Pine Furniture Care Guide
First, some background on PINE WOOD. Pine is a naturally soft wood which continues to "breathe", based upon changes in the local (home, office, store, etc.) humidity and temperature. On the individual furniture piece there may be slight defects, such as knots,and shakes(small cracks in the surface of the wood). Some minor shrinkage may sometimes occur. These natural irregularities in pine enhance its overall uniqueness.
Beauty After life - Plants For Drying - Grasses
Dried plants and dried flowers are midway for people who cannot afford gardens or costly fresh flowers and artifical flowers or plants for decoration. The household woman will get immense satisfaction, if she can nurture the hobby of making these dried flowers and plants, and then decorate her home. But few are aware of the type of plants and flowers to select for drying and the methods of drying while retaining the original beauty without much loss of color or shape.
International Flower Delivery
As our global community continues to expand we often find ourselves with friends and families who live in countries outside of the U.S. In the past this caused somewhat of a dilemma if a person wanted to send a gift of flowers internationally. It was not as simple as calling the local florist; it was almost impossible to find a florist who could wire transfer the order to another florist in a different country. This has changed, however, because of the availability of resources via the Internet.
Tarragon: A Favourite of French Chefs
Long a favourite of French chefs, the herb Artemisia dracunculus, known as French tarragon or dragon herb is an essential ingredient in Béarnaise sauce, tarragon vinegar, and certain Dijon mustards. A perennial herb, tarragon grows 2 ? 4 feet (60 ? 120 cm) and has dark, shiny, narrow grey-green leaves about 3 inches (8 cm) long with smooth edges. Tarragon produces tiny yellow flowers and has stems that are ridged, round, branching, and light green. Tarragon is rich in Vitamin A, thiamine, riboflavin, niacin, calcium, and potassium, and has a mild anise flavour in its leaves.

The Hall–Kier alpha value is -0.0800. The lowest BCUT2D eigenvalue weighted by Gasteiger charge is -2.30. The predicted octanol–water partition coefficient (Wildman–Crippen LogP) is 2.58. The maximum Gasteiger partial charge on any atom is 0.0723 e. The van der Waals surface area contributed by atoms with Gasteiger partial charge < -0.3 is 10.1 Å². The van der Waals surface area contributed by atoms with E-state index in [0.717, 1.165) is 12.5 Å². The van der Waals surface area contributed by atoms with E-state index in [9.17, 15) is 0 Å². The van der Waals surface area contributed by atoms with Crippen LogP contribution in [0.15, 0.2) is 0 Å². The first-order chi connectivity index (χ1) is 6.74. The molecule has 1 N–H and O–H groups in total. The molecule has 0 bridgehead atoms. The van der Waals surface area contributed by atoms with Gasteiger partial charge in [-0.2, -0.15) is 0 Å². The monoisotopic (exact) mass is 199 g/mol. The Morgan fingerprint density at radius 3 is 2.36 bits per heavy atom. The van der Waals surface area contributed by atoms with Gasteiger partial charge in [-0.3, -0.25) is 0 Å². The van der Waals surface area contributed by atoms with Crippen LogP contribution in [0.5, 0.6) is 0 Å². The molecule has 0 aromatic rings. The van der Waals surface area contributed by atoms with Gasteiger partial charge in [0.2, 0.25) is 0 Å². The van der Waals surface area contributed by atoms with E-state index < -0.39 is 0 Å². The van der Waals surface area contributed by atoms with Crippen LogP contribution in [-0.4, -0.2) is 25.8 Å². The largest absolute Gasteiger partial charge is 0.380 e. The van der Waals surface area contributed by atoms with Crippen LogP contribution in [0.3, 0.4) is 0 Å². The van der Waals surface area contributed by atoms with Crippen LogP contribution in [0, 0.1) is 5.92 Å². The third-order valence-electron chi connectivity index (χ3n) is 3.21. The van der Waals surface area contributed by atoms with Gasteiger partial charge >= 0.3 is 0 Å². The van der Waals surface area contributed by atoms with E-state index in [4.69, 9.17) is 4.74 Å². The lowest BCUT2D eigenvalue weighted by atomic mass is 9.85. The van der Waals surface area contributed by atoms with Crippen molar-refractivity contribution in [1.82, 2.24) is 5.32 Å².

Who Sells Flower Bulbs?
Flower bulbs offer some of the most distinctive, unusual flowers around. Gladioli, lilies, crocus, lilac, daylilies? all are instantly recognizable. When it comes time to buy flower bulbs, however, many people are at a loss. Who sells flower bulbs?
Decorative Garden Accents
Think of your garden like you would a room in your home. After planning the shape, tilling the soil, choosing the right plants the last step is to add those personal touches. And just like indoors this is accomplished with accessories.
How to Win the War Against Slugs and Snails
Slugs are one of the most hated of garden pests. You may have spent time carefully planting out your seedlings into the bed, but when you return next morning, you find chewed leaves, the growing points nibbled away and a mass of slimy trails all around. All clear evidence that garden slugs, or sometimes snails, have been enjoying a nocturnal feast at your expense.